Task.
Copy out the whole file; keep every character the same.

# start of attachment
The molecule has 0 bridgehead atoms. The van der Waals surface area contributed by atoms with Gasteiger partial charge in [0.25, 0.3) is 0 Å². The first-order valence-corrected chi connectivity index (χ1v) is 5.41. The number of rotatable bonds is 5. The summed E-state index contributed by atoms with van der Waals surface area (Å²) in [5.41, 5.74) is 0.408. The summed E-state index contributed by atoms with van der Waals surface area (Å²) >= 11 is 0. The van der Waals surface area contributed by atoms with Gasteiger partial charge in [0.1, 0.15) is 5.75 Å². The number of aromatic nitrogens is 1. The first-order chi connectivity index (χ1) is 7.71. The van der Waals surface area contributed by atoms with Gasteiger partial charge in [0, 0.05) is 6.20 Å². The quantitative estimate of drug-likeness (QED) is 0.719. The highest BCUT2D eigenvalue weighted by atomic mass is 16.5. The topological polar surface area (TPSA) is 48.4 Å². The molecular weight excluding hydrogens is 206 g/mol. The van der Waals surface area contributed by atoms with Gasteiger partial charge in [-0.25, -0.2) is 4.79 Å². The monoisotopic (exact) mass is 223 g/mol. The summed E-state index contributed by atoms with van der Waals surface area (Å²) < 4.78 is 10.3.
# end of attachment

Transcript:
The molecule has 0 bridgehead atoms. The van der Waals surface area contributed by atoms with Gasteiger partial charge in [0.25, 0.3) is 0 Å². The first-order valence-corrected chi connectivity index (χ1v) is 5.41. The number of rotatable bonds is 5. The summed E-state index contributed by atoms with van der Waals surface area (Å²) in [5.41, 5.74) is 0.408. The summed E-state index contributed by atoms with van der Waals surface area (Å²) >= 11 is 0. The van der Waals surface area contributed by atoms with Gasteiger partial charge in [0.1, 0.15) is 5.75 Å². The number of aromatic nitrogens is 1. The first-order chi connectivity index (χ1) is 7.71. The van der Waals surface area contributed by atoms with Gasteiger partial charge in [0, 0.05) is 6.20 Å². The quantitative estimate of drug-likeness (QED) is 0.719. The highest BCUT2D eigenvalue weighted by atomic mass is 16.5. The topological polar surface area (TPSA) is 48.4 Å². The molecular weight excluding hydrogens is 206 g/mol. The van der Waals surface area contributed by atoms with Gasteiger partial charge in [-0.25, -0.2) is 4.79 Å². The monoisotopic (exact) mass is 223 g/mol. The summed E-state index contributed by atoms with van der Waals surface area (Å²) < 4.78 is 10.3.